Next time you hear an American enemy of Israel speechifying about the evils of invading someones land and then stealing it, too, ask them what their opinion is of Missouri. Or Oregon. Because it's the same time frame.

Or, if you'd prefer to simply read a book with a great yarn about a world that's gone, read this book.


Aaron Gross said...

If a politically organized Indian nation had been declaring ever since the conquest that the US is an illegitimate entity and demanding that it be replaced by a sovereign Indian state, then there'd be a real problem. But there isn't, so the situations in Israel and the US today aren't remotely comparable, beyond the fact that both are settler states.

As far as rhetoric goes, it's a really bad idea to try to defend Zionism by comparing Israelis/Palestinians to Europeans/Indians in America. I've noticed that Israelis naively do this, saying something like "we settled Israel just like you settled America; our halutzim were like your cowboys." They don't understand how much American culture has changed over the last 50 years, and how much those who tend to be anti-Israel also tend to be anti-European and pro-Indian. They'll typically say that the European settlement of Missouri and Oregon was evil, too, but there's no Indian nation that demands them back now. They might also point out that the US constitution makes no distinction between whites, Indians, or other groups, unlike the Israeli (lower-case "c") constitution.

Rhetorically, a defense of Zionism is usually best off not mentioning the Indians at all.

Barbara Mazor said...

Very good piece, Yaacov. You have a typo re: Shakespeare's death 1616, should say nearly 200 years.

Aaron Gross: I don't think Yaacov's point is to defend Zionism through comparison to the American Conquest - rather to point out the attitudes expressed towards both.

As for pre-state settlement of Israel, unlike the case of the Native Americans or First Nations, where land acquisition was by war or expulsion, land acquired by Jews under the Ottomans and the British was through negotiated purchases with the owners, which included payments to the tenants, even where none was required by law.

Furthermore, the Native American tribes did protest and fight back. With the exception of the British during the War of 1812, the tribes did not have the support of outside powerful nations.

Many Native Americans today, as an indigenous people, actually identify with the Jews as an indegenous people who have been successful in restoring their rights in their historic homeland, and revitalizing their national culture.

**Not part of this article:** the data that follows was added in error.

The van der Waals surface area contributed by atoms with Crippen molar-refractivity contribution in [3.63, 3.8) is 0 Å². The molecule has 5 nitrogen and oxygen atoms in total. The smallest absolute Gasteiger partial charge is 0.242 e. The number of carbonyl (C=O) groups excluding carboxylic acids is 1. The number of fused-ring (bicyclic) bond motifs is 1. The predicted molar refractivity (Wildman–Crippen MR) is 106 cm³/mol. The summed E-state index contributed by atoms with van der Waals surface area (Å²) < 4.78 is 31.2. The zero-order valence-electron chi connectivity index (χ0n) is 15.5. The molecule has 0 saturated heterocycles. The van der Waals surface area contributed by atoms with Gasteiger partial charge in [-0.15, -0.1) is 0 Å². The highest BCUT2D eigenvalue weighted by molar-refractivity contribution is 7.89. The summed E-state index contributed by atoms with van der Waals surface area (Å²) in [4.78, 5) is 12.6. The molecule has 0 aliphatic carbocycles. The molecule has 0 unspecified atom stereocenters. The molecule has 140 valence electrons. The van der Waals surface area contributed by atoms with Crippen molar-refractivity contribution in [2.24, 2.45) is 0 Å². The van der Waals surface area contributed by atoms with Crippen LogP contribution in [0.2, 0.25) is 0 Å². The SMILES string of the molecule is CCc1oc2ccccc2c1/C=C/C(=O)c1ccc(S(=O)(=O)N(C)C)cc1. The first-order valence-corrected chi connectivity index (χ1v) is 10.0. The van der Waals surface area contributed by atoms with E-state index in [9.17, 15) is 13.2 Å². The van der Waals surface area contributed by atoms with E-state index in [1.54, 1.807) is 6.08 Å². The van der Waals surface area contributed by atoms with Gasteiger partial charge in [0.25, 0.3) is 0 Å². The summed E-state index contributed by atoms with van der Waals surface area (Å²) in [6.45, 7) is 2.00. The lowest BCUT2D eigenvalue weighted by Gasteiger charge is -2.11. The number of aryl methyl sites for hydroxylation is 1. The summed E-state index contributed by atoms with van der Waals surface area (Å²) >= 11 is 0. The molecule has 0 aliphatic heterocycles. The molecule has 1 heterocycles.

Ryan Bellerose said...

If anything, what the "conquest" of north america shows is that the retaking of the jews ancestral lands from the arabs who conquered it in the seventh century has been relatively benign and any honest historian who examines it can only conclude that if the jews had been anywhere near as harsh as its claimed, there would be no arabs in the state of Israel and no arabs in judeah and samaria, and damn sure not a population explosion resulting in almost 6 million more of them than there were in 1945.

words such as genocide should never be used when discussing this conflict unless its by a pro israeli discussing what the arab muslims wanted to achieve.

Ryan Bellerose said...

as for indian nations, our tribes are all distinct nations with their own culture, religions and traditions, we simply arent as similiar as middle eastern tribes, this doesnt mean we do not exist or that we havent been fighting for our lands, we simply have been doing it through legal means

Yaacov said...


I actually wasn't defending Zionism by comparing it to manifest destiny or anything. I was poking sardonic fun at the sanctimonious enemies of Israel who demand "justice for the Palestinians" from their cafees in San Francisco.

The fact there are (effectively) no Indian nations to demand justice from the white man isn't a point in favor of the US (or Canada, or Australia or NZ, for that matter). It's a damning indictment. Unless your position is might makes right. But if that's your position, than Israeli might ought to make right, too.

David said...


The Indian nations were not totally eliminated by any means. Some were wiped out (particularly in California, as it turns out) but many were not and their numbers have very substantially recovered. I think that most scholars believe that there are now more Indians in North America than there were when Jamestown was founded.

It is certainly the case that most Indian nations are relatively poor and many have terrible problems with alcoholism, drug abuse, violence, unemployment, and other social ills. But the situation of many tribes has been improved enormously with the spread of "Indian gaming", to the point that there are cases of people and sometimes whole groups trying to be classified as Indians who are probably just in it for the money (if you can believe that).

And many of the tribes still have their language and much of the core of their original culture and even the core of their original lands. I live in the heart of Indian Country, a fifteen-minute walk from the lands of a 900 year old village. My Indian neighbors are still here, speaking their language, holding their ceremonies, passing their culture on to their children, all while navigating the modern world with some considerable skill. News of the death of pre-Columbian America is, as in other cases, greatly exaggerated.

David E. Sigeti

David said...


I just thought that I should tell you that the example of cultural survival set by my Indian neighbors played something of a role in my own decision to get closer to Jewish culture and language over the last twenty years. I figure that if a village of a few hundred people can survive and preserve its unique culture over four hundred years of domination by others, then I can certainly do my part to preserve and extend the culture in which I was born and raised and which, despite its own unique disadvantages, has never been reduced to such small numbers. So, the admiration and inspiration go both ways.

David E. Sigeti

Anonymous said...

Thank you Mr. Segati for setting Yaacov straight on this matter. While I enjoy Mr. Lozowick's blog immensely, in that I learn many things with which to counter the inanely stupid arguments of anti-Zionist/Israeli leftists, he tends to distort U.S. history too much for my taste.